Aug 8
MBurke , Posted on SUPPORT NETWORK Blog

HeartWise: Lessons Learned from a Twenty-Plus Year Heart Disease Survivor

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My name is Michelle Burke, and I am a Heart-Disease Survivor.

21 years ago this month, I was diagnosed with Heart Disease. Specifically, Dilated Cardiomyopathy, with frequent runs of Ventricular Tachycardia.

This diagnosis means my heart is large, stretched out and rather floppy. Because of this, my heartbeats are irregular, and they produce an inefficient rhythm that is very fast, and if sustained, becomes deadly.

When the doctor called me one night while we were having dinner and told me that my heart was in “terrible shape” and asked me to be at the hospital and to “pack to stay a while,” I had no idea what my future held, or if I even had a future. Well, the future is now, and thankfully, 21 years later, I am here to tell the story.

The immediate result of this diagnosis was a miserable 10-day hospital stay, multiple painful surgeries, and the placement of a large defibrillator in my chest cavity. The longer-term result was an unexpected meeting with my mortality, a change in my outlook, an improvement in my health-related choices, and a new sisterhood with other heart-disease survivors.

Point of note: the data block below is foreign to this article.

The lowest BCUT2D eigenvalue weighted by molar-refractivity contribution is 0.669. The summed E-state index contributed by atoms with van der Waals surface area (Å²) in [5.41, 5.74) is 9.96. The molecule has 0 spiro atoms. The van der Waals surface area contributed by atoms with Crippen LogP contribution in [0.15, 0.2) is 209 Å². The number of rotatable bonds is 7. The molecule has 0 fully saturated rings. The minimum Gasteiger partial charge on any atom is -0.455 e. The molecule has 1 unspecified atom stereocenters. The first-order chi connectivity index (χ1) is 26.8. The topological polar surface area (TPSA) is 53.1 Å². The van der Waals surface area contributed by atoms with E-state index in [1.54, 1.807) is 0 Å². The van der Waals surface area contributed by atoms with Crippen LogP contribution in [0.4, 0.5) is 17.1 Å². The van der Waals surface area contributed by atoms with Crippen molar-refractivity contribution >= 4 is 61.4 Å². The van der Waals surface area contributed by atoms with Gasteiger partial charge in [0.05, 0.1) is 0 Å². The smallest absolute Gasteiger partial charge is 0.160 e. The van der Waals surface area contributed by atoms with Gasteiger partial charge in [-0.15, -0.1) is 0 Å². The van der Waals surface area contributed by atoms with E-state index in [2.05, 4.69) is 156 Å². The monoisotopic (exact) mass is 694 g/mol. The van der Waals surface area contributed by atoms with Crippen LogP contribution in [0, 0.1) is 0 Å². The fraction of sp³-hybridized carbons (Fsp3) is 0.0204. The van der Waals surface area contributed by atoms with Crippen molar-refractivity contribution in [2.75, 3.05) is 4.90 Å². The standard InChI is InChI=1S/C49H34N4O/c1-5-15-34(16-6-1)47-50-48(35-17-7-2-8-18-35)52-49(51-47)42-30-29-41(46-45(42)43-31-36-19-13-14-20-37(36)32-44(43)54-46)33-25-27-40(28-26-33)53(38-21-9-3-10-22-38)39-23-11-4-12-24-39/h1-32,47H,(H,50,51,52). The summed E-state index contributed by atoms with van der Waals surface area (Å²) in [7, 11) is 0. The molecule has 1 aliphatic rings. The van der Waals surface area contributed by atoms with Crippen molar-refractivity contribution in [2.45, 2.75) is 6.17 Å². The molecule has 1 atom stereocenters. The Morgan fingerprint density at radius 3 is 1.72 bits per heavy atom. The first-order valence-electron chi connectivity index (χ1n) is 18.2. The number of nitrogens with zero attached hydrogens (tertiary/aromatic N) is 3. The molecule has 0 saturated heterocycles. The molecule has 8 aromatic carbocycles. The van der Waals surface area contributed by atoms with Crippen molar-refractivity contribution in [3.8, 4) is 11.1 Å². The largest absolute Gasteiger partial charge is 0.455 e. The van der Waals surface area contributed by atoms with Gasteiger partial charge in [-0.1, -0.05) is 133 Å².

I invite you to follow my heart journey from symptoms, to diagnosis, to treatment, to living with heart disease and then to finally, living well with heart disease. I have learned some things the hard way, some things from heart-sisters who had traveled this road before me, some things by digging into the research of The American Heart Association, and some things by the grace of God.

Join me, please comment, and let's live a full and heart-healthy life together.

So let’s begin where it all started.

My Symptoms

I was 32- year-old mom to a nursing nine-month-old baby, an energetic three-year-old, and an inquisitive 5-year-old. After the baby was born, I felt tired. Not just tired. Barely making it tired. I would walk up the steps and lay down on the landing to catch my breath. When I picked up my kids, I would have to sit down to hold them.

My husband and I were, of course, busy with the kids to say the least, but I knew the tiredness that I felt every minute of every day was not typical. I would see other moms with young kids, and I knew deep inside that the stamina and weariness I experienced was different from that of my peers.

I dragged my tired self to several doctors to report this and ask them to fix me, and they told me that when my children grew up, I wouldn’t be tired anymore. When I said to them that my  younger sister, Shari, had died ten years earlier because of a heart problem, they dismissed it as an anomaly and explained that “young women don’t often experience heart problems.” I didn’t believe that was sound logic, but I was too exhausted to argue.

So, even though I knew my symptoms were real and that I was not well, and even though I knew my family history was one with heart disease-- I decided to stop pursuing my health issues. I was busy with my young family, and I thought the right thing to do was to focus on them. So I tried my best to ignore my symptoms.